Q&A: Antonio Villaraigosa on Immigration, Healthcare and Collaborative Pension Reform

Antonio Villaraigosa has a sharp memory.

When the gubernatorial candidate called me up last week, he detailed to me what he liked about a blog post I’d written about him four months earlier—as well as what he didn’t. He opined that I hadn’t provided the full context for one of his quotes, which was probably a fair point. And he remembered the exact part of the quote I had left out.

In a field with six major candidates for governor, Villaraigosa—who once served as the state assembly speaker and recently secured the endorsement of San Jose Mayor Sam Liccardo—is locked in a dead heat with Lt. Gov. Gavin Newsom. Villaraigosa spoke to us about immigration, healthcare and balancing budgets.

If you were governor right now, how would you respond to Attorney General Jeff Sessions’ lawsuit against California over its immigration policies?

I’d do what Gov. Brown did. I’d say that you’re not welcome in our state when you misrepresent what we’ve done in California. There’s nothing in the California Values Act that says if people commit violent crimes, they won’t go to jail. They will go to jail. They are going to jail.

The biggest reason [Sessions] came to California is for almost a year now he has been under almost a weekly assault from Donald Trump, criticizing how he’s carried out his duties as an attorney general. He’s struggling, fighting to keep his job, so he came here to California to curry favor with his boss.

You’ve advocated for creating a public option for healthcare. How is that a better than trying to build a single-payer system from scratch?

First of all, I supported universal healthcare my entire life. SB 562 is legislation that essentially articulates the goals of a state-paid-for healthcare system that would end Medicare and Medical as we know it; eliminate all insurance-based healthcare plans, including Kaiser; require a federal waiver from Donald Trump, who wants to eviscerate the Affordable Care Act (ACA) and Medicaid; and cost at least $200 million, assuming you could suspend Prop 98. And you’d have to suspend it each year, and you’d have to pay back to community colleges the money that would have gone to them. So it’s really a $400 million price tag. So I’ve asked Gavin Newsom, who’s tripled down on SB 562, to debate me on this issue.

The number one issue for the next government is to protect the ACA. In California, we need to do the following: One, restore the individual mandate at a state level. Two, we need to focus on prevention to a much greater degree. Three, we need to look at best practices here and around the country—Cleveland Clinic, Kaiser—where we can adopt cost-containment measures, to drive down the spiraling cost of healthcare. It’s not just a public option. It’s a public option, along with the exchange, along with what we currently have right now.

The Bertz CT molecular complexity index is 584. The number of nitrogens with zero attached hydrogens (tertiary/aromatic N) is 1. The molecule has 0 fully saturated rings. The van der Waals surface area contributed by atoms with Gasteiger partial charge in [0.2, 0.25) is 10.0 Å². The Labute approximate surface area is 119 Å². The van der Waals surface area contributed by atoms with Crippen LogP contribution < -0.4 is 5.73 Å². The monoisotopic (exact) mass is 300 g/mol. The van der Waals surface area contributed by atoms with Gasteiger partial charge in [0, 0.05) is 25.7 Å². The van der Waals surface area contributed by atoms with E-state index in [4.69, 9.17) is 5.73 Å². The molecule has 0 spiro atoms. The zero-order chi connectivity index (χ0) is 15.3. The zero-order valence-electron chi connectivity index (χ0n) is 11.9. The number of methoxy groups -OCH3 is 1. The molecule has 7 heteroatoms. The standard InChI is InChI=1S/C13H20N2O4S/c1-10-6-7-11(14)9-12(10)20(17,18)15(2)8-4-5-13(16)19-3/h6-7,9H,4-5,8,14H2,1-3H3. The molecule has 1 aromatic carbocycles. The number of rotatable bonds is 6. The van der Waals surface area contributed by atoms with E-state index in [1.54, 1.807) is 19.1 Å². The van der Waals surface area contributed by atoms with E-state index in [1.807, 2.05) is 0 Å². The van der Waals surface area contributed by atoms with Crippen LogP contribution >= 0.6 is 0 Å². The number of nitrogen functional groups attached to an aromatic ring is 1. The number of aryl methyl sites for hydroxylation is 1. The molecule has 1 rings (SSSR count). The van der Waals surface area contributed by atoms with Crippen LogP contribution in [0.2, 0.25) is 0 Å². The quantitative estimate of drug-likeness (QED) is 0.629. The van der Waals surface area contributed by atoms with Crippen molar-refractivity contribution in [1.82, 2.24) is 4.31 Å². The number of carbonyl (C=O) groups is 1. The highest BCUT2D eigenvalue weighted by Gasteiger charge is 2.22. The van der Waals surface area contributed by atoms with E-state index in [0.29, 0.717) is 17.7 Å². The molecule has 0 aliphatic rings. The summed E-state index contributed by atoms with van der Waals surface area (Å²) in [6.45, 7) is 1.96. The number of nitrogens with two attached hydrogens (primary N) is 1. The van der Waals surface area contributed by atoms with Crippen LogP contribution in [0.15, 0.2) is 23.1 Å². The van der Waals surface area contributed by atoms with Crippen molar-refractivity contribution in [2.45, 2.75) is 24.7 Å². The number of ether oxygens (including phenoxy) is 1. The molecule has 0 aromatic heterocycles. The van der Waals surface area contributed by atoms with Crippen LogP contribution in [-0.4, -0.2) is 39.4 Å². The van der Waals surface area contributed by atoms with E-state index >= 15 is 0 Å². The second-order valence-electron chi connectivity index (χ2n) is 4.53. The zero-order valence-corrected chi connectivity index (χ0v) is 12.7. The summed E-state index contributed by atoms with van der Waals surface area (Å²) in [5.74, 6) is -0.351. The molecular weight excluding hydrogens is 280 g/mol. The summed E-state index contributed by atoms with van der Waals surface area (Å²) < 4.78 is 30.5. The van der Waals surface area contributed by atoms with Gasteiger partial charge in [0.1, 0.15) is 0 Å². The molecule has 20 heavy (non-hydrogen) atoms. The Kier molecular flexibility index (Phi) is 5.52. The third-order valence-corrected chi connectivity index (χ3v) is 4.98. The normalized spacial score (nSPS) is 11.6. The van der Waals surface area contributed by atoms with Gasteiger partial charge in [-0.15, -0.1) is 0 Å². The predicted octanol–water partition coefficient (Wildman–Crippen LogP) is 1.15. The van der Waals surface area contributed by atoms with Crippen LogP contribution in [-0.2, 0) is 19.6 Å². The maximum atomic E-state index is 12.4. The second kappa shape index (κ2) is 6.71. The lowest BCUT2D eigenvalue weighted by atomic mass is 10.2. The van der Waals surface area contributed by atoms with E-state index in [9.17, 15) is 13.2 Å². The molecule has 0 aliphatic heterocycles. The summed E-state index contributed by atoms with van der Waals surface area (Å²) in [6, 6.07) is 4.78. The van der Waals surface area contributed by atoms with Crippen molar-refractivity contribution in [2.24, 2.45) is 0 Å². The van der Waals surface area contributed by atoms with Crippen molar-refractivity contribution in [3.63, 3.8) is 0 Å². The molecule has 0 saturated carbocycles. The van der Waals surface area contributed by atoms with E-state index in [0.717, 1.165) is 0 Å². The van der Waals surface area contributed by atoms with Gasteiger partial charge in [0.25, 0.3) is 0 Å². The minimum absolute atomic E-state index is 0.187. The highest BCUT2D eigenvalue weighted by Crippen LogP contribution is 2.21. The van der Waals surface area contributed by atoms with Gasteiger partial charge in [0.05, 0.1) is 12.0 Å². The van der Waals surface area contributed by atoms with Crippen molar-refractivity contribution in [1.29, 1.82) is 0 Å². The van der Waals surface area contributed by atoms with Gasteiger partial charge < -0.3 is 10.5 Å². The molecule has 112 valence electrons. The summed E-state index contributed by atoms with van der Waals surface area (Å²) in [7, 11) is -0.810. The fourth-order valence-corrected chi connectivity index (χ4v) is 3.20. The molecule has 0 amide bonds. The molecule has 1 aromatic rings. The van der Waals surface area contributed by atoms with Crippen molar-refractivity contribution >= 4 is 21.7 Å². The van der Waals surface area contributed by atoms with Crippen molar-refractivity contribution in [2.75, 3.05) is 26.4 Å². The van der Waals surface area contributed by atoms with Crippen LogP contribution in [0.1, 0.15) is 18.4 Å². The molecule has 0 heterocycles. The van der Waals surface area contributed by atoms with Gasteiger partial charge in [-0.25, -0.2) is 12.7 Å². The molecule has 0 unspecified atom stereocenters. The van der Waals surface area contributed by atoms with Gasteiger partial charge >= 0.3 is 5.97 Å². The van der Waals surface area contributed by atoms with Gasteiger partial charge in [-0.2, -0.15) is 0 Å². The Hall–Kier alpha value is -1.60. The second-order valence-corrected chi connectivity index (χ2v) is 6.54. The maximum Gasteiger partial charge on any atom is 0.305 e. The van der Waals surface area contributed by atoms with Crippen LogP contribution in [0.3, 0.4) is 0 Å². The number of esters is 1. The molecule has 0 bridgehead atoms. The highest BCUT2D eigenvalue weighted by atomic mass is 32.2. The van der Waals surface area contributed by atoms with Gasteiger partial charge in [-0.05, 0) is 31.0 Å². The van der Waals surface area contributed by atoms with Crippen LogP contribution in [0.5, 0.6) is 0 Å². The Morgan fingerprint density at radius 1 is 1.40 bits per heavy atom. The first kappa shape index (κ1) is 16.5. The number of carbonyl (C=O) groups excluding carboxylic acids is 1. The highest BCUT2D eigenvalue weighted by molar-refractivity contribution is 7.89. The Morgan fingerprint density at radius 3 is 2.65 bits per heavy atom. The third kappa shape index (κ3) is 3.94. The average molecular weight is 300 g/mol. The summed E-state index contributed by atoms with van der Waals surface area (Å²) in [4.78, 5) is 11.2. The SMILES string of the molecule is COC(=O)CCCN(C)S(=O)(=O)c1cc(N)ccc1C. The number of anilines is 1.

You paid fines in 2011 for ethics violations for accepting free tickets to high-profile events during your time as mayor. How can you convince voters that you have the ethical standards to be governor?

Before I was mayor, everybody on the powerful commissions—the airport commission, the port commission, the planning commission, community redevelopment—mayors used to put people in those positions that raised money for them. I signed an executive directive my first day in office prohibiting my appointees on any commission, including those powerful ones, from being able to raise money or contribute to the mayor.

What I was fined over was an issue that, prior to me, no one had ever been fined for. In my case, if I went to a game, a concert, and they gave me tickets, I would have to report them, and I always did. I was speaking at all these events. At every one of these events, I was speaking. Only once in a great while did I actually stay at those events.

Some local cities are facing a budget shortfall and has announced a quarter-cent sales tax to support its general fund. One growing cost is its pensions. How did you cut pension costs as mayor?

We were facing a recession that was the worst since the 1930s. Many people said we were on the verge of bankruptcy. I said, “Not on my watch.” I was going to have to lay off thousands of employees. I worked with our unions. They wanted me instead to do an early retirement. We didn’t have the money for it, so we worked together and got current employees up from six percent to 11 percent. We did it working with our unions. We almost doubled the size of their pension contributions, but I did it working with them.